Of course, some things ARE universal to New Jersey, particularly diners. The idea of popping into a diner for eggs and Taylor ham, or bacon, or sausage at 2 or 3 am on a Sunday morning after a big night out are a Jersey tradition.

One thing that always annoys me is when out of staters pronounce our state New Joisey! (G-r-r-r-r-r! :mad:) It always prompts this dialogue:

"Why do you call it Joisey?"
"Because that's how they say it there."
"No they don't."
"Yes, they do, I heard them."
"NO you didn't""
"YES I did!"
"If you heard someone call it 'Joisey' they must have been an eighth-grade dropout from Brooklyn, because NO ONE from New Jersey calls it 'Joisey.'!"
"What do they call it, then?"
"New JER-zee. It rhymes with Mersey, the river in Liverpool, England. Remember the Jerry and the Pacemakers song: 'Ferry 'Cross the Mersey'? Well from New York, you could take the ferry 'cross to Jersey!"
"Well, where are you from?"
"New Jersey."
"Then how come you don't talk funny?"
"What do you mean?"
"You don't say Joisey!"

G-r-r-r-r-r-r! :mad:

Marianita
02-22-2008, 09:53 AM
Hi Jersey Warren, How have you been? I learned from my son that Newark is pronounced ''Nork''. Dreamer said that that is how he knew it to be said all his life. Now as for the accents it is hard to say but there is a difference in the way people talk but ''Joisey?'' I never heard it there.:lmao:
The funny thing is that people from here have asked me if I was going back to ''Joisey.'' Now I don't think people there talk funny although people always asked me where I was from, not so much anymore. I do have some kind of an accent and used to get teased when using the intercom at work so now don't want to use it. :lmao: I am rather proud to be from the east coast. I meet all kinds of people who were born here and have never been anywhere. I mean nowhere out of California. Can you imagine such a thing?
Jersey Devil can tell you we sure had fun in ''Nork'' with Dave and my son and daughter-in-law. :) Marianita

JerseyDevil
02-22-2008, 05:29 PM
I've been too busy to post and I do have a lot to say - but realy quick about the pronunciation of Newark. I have never heard it pronounced Nork - rhyming with "York" My father grew up in Newark and pronounces it like I do - New-erk.

BTW - welcome Dreamer.

Jersey Warren
02-22-2008, 05:44 PM
I've been too busy to post and I do have a lot to say - but realy quick about the pronunciation of Newark. I have never heard it pronounced Nork - rhyming with "York" My father grew up in Newark and pronounces it like I do - New-erk.

BTW - welcome Dreamer.

Actually, in 22 years in New Jersey, all of that time within 25 miles of Newark, I never heard anyone call it Nork, either. Most people said it "New-erk," except for a few people like my grandfather (probably all from Jersey City) who said it so it rhymed with Buick! (New-ick)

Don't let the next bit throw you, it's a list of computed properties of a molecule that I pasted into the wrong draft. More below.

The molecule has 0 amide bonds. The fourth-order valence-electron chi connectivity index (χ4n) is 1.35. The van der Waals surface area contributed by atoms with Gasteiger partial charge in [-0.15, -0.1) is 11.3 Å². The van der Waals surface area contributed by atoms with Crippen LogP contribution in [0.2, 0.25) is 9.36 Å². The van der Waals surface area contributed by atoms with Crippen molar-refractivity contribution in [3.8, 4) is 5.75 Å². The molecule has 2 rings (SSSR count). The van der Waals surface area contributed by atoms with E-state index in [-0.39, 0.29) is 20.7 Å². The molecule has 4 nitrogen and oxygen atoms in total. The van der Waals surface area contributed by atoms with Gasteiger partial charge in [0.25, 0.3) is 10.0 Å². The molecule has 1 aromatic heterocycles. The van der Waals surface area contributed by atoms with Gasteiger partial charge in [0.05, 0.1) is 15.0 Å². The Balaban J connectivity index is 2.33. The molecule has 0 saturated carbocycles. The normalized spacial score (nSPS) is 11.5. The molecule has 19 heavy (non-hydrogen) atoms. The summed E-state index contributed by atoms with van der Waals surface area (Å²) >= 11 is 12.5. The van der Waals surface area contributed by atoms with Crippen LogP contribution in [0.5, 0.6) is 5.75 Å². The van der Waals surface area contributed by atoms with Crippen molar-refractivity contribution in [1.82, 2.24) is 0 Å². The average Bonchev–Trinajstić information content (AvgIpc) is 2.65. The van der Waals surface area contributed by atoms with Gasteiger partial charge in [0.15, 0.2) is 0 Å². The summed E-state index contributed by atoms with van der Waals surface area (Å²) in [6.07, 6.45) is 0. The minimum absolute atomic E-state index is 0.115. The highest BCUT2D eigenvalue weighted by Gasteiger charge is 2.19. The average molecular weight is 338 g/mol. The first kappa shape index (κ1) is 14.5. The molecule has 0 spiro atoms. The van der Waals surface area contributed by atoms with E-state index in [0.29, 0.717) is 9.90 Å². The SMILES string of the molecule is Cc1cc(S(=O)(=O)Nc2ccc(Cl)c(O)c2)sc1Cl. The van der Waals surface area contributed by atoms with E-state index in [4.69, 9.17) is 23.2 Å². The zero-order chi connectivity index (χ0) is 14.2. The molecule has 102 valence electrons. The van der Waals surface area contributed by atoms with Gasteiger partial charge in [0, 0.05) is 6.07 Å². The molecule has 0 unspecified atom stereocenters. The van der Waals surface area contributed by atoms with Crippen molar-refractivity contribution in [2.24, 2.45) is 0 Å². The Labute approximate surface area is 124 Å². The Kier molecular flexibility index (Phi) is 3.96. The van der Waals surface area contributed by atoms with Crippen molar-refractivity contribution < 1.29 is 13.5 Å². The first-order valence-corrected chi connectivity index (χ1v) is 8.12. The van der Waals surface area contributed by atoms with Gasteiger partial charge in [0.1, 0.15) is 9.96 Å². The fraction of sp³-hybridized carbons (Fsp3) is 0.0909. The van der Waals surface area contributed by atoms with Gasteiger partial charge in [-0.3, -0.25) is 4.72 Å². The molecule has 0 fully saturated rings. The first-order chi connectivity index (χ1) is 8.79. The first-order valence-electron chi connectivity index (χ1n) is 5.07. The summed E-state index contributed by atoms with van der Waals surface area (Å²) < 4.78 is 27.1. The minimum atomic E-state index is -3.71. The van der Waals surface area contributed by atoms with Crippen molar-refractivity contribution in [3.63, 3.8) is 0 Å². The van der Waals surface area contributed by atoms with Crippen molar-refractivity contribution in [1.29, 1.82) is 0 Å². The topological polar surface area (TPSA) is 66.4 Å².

Dreamer
02-22-2008, 11:33 PM
Hi all!

Marianita, I'm actually a she. :) But, thanks for supporting the "Nork" thing.

I think Nork comes from a lack of enunciation on the "New" in Newark. It probably causes others to hear it as Nork, and therefore repeat it. I suppose the Newick pronunciation would be the result of the reverse happening. But, I've never heard it.

Jersey Warren, I actually went to elementary school in East Orange. So, I'm familiar with a few of the things you mentioned (The Bronx Zoo, and the Museum of Natural History). But, most of all, the skyline. Until I was nine I lived in a 7th floor appartment that had a huge picture window; and I could sit on the RAD-iator :p and stare at the Twin Towers. We could even see the fireworks on the 4th of July. However, the item that you refer to as universal - eating at diners - is not something that has ever been a tradition for me. And, regarding the Joisey crap - I just want to smack the silly grin off the face of anyone that says it.

Dreamer
02-22-2008, 11:51 PM
On a different note, for those of you familiar with Eatontown, how do you (and/or people you know) pronounce it? Do you pronounce the first "t", or do you drop it the way people will drop the "t" in the name Martin? I drop it, and so do most people I know. Unfortunately, it becomes a problem when you're talking to people who have never heard of it. They have no idea what the heck you're trying to say. To them, it sounds like the place must be called Eatin'(Eating)town :D .

Also, once when my sister called into a radio show, she was "corrected" by one of the show's hosts. In my opinon, this was beyond rude. Thank goodness my sister didn't have to mention the county. I'd hate to think how she would have been treated after droping the "n" from Monmouth. (Which by the way also confuses people).